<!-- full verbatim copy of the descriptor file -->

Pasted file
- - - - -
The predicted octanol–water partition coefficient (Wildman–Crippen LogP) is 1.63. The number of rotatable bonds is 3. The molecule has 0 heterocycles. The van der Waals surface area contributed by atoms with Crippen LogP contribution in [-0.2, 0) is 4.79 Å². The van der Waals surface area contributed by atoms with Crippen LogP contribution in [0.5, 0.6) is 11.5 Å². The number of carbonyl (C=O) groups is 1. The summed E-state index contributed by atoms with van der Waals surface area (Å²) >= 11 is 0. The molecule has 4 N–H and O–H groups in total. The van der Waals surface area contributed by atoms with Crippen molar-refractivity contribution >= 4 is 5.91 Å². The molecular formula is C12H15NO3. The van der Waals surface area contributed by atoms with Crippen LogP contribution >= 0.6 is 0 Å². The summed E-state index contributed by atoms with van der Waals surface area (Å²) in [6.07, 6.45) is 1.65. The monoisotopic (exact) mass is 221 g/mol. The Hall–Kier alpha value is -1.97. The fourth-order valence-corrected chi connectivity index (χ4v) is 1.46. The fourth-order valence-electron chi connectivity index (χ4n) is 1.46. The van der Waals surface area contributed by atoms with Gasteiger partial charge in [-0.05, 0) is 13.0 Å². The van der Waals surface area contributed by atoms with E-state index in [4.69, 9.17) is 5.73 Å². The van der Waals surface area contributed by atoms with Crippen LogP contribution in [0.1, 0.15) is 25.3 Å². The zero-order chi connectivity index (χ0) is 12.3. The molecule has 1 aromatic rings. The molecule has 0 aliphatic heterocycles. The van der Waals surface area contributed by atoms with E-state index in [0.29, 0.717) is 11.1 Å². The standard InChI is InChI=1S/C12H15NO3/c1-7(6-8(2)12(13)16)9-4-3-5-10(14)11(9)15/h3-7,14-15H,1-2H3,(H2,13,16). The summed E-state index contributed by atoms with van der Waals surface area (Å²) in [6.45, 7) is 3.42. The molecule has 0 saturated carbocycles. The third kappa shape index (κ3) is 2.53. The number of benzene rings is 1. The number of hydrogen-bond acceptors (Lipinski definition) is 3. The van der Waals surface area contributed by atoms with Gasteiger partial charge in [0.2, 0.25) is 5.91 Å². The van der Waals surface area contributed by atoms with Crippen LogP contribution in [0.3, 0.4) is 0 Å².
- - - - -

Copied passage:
The predicted octanol–water partition coefficient (Wildman–Crippen LogP) is 1.63. The number of rotatable bonds is 3. The molecule has 0 heterocycles. The van der Waals surface area contributed by atoms with Crippen LogP contribution in [-0.2, 0) is 4.79 Å². The van der Waals surface area contributed by atoms with Crippen LogP contribution in [0.5, 0.6) is 11.5 Å². The number of carbonyl (C=O) groups is 1. The summed E-state index contributed by atoms with van der Waals surface area (Å²) >= 11 is 0. The molecule has 4 N–H and O–H groups in total. The van der Waals surface area contributed by atoms with Crippen molar-refractivity contribution >= 4 is 5.91 Å². The molecular formula is C12H15NO3. The van der Waals surface area contributed by atoms with Crippen LogP contribution >= 0.6 is 0 Å². The summed E-state index contributed by atoms with van der Waals surface area (Å²) in [6.07, 6.45) is 1.65. The monoisotopic (exact) mass is 221 g/mol. The Hall–Kier alpha value is -1.97. The fourth-order valence-corrected chi connectivity index (χ4v) is 1.46. The fourth-order valence-electron chi connectivity index (χ4n) is 1.46. The van der Waals surface area contributed by atoms with Gasteiger partial charge in [-0.05, 0) is 13.0 Å². The van der Waals surface area contributed by atoms with E-state index in [4.69, 9.17) is 5.73 Å². The van der Waals surface area contributed by atoms with Crippen LogP contribution in [0.1, 0.15) is 25.3 Å². The zero-order chi connectivity index (χ0) is 12.3. The molecule has 1 aromatic rings. The molecule has 0 aliphatic heterocycles. The van der Waals surface area contributed by atoms with E-state index in [0.29, 0.717) is 11.1 Å². The standard InChI is InChI=1S/C12H15NO3/c1-7(6-8(2)12(13)16)9-4-3-5-10(14)11(9)15/h3-7,14-15H,1-2H3,(H2,13,16). The summed E-state index contributed by atoms with van der Waals surface area (Å²) in [6.45, 7) is 3.42. The molecule has 0 saturated carbocycles. The third kappa shape index (κ3) is 2.53. The number of benzene rings is 1. The number of hydrogen-bond acceptors (Lipinski definition) is 3. The van der Waals surface area contributed by atoms with Gasteiger partial charge in [0.2, 0.25) is 5.91 Å². The van der Waals surface area contributed by atoms with Crippen LogP contribution in [0.3, 0.4) is 0 Å².